Several local New York City TV stations as well as PBS-member New Jersey Network ran stories tonight about Topps Meats going out of business. After the Hudson Foods case of a decade ago, I am sure all of these hamburger patty makers have a doomesday scenario exit strategy in place. The reports featured video shot in front of the Topps plant in Elizabeth, NJ. It is a small plant. This firm, and probably many others, bought cuts of beef from slaughterhouses. It came with the e.coli.
The Hudson case included criminal indictments of officers of the firm. I expect this case to drag on for years.
While Topps was also in foodservice, the products listed on the recall notices were all retail packages. I saw their own branded packages in supermarkets all over this area. This is different from the spinach case and from e.coli-laced foods sold by restaurants. Unless the e.coli counts were outrageous, properly cooking these hamburgers should have killed the pathogens. So for all the people getting the e.coli lawyers involved, they are in for a rough ride about if they know how to cook raw food.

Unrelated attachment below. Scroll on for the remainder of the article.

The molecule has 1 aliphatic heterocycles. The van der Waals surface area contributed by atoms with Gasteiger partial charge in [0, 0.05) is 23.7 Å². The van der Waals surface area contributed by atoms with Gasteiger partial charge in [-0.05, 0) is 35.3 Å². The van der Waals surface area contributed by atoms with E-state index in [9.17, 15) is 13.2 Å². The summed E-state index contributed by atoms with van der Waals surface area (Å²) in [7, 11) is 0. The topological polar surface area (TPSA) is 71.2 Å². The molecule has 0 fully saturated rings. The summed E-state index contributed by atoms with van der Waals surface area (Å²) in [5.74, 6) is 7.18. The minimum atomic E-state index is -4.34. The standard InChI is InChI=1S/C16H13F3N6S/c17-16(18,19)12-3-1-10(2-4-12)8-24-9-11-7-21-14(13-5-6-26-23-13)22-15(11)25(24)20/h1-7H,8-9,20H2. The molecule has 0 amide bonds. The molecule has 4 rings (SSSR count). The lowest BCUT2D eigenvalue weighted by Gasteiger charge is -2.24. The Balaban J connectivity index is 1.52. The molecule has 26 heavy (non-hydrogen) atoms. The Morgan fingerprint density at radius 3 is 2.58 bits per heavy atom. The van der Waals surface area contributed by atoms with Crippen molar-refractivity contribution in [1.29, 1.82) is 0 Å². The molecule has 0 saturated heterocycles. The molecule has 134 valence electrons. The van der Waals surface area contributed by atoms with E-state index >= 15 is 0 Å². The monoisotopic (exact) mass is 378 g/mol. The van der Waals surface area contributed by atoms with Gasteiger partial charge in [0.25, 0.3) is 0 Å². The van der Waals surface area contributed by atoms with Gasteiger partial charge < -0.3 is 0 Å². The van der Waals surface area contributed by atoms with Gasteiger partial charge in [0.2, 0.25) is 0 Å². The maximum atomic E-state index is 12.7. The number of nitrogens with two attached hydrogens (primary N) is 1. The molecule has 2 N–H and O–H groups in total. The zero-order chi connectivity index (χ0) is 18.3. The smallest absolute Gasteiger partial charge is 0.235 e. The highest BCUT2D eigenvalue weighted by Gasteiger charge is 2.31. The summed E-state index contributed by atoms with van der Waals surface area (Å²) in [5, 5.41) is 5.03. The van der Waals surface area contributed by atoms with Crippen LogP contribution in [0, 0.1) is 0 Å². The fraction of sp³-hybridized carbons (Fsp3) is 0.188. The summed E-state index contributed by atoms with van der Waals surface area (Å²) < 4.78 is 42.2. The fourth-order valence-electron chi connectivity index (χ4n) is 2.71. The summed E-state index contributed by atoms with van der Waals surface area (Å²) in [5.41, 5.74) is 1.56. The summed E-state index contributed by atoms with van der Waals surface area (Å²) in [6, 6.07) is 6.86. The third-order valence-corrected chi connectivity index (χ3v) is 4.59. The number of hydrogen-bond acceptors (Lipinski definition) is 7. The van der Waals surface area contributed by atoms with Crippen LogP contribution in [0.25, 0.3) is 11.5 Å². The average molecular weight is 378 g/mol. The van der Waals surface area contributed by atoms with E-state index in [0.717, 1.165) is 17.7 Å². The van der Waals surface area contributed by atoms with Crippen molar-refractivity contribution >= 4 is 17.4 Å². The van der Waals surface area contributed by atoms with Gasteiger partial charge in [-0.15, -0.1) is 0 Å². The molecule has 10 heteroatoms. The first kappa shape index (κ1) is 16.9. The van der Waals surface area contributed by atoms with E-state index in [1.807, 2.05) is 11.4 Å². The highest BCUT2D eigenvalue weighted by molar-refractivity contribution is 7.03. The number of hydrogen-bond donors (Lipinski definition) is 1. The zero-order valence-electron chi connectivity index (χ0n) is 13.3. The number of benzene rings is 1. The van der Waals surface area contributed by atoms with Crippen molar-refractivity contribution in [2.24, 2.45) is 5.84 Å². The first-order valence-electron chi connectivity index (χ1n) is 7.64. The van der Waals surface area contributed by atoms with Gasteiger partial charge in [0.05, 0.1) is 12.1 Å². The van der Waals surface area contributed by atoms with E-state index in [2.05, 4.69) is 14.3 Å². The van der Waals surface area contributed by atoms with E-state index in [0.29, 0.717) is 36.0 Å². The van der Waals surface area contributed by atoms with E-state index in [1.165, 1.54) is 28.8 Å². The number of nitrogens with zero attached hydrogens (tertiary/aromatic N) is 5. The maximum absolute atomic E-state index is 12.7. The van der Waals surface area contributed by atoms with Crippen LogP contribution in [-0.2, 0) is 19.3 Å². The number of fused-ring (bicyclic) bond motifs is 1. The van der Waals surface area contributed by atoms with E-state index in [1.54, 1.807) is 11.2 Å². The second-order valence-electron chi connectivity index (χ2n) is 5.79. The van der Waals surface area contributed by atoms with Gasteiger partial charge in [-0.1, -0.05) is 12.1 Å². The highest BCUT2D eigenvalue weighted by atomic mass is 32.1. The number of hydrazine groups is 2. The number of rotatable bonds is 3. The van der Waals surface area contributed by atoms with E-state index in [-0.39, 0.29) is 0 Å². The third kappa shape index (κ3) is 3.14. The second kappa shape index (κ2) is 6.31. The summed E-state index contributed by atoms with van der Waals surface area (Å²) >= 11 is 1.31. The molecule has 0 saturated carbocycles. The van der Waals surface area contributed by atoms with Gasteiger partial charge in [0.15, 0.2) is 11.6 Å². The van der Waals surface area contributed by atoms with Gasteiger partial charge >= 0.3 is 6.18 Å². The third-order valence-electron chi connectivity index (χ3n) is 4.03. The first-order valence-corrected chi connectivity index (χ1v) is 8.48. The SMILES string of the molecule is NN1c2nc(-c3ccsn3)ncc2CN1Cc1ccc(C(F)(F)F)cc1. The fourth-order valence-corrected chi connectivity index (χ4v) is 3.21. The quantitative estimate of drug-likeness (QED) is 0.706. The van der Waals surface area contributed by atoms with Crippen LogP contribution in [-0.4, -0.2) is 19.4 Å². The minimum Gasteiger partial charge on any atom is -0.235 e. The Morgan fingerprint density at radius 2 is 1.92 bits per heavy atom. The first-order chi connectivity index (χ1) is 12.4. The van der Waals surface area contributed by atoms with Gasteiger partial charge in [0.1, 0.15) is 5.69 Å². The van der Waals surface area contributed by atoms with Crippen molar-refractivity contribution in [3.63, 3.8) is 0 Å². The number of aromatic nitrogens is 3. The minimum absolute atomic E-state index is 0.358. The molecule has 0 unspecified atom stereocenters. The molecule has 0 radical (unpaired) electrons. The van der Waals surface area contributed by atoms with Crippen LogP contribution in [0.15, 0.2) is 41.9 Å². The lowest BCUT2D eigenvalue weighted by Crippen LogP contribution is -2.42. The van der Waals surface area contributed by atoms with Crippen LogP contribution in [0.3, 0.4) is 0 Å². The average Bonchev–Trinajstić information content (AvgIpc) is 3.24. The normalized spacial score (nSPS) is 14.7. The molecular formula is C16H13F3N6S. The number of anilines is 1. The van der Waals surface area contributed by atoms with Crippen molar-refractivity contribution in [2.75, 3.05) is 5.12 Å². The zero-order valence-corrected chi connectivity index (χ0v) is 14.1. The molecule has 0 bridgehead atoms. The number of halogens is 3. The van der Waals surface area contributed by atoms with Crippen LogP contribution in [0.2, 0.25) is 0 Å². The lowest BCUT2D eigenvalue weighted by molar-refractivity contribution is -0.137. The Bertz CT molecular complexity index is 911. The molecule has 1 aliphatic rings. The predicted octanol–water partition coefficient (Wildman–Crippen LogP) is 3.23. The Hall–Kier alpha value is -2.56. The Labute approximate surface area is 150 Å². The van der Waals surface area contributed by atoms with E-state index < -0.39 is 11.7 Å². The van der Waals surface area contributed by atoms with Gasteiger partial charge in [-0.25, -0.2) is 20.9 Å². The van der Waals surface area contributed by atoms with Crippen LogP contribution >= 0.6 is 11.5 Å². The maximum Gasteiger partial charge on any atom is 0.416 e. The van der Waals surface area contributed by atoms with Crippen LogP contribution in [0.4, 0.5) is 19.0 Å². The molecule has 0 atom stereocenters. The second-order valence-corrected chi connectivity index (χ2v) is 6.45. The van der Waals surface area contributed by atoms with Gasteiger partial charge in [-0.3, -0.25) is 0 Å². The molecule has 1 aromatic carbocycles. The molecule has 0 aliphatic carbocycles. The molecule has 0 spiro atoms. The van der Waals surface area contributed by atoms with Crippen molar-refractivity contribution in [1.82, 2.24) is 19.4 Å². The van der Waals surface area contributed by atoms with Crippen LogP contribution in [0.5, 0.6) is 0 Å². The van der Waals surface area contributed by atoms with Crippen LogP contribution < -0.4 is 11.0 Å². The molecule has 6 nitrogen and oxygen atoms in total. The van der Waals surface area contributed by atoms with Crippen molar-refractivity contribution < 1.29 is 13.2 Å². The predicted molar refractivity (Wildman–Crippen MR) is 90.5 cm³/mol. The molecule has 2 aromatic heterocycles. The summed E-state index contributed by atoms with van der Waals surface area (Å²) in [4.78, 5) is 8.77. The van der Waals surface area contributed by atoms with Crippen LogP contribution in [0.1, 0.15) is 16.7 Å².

The gov’t folks pulled off a coup in the e.coli spinach case by using DNA testing to locate the farm from where the tainted spinach came from. One industry newsletter I saw already said the government is tracing where Topps bought their beef from to see which slughterhouse(s) shipped tainted beef. Maybe they do the same here; Topps did not slaughter beef. With data such as this, it should make safer the frozen hamburger patty industry.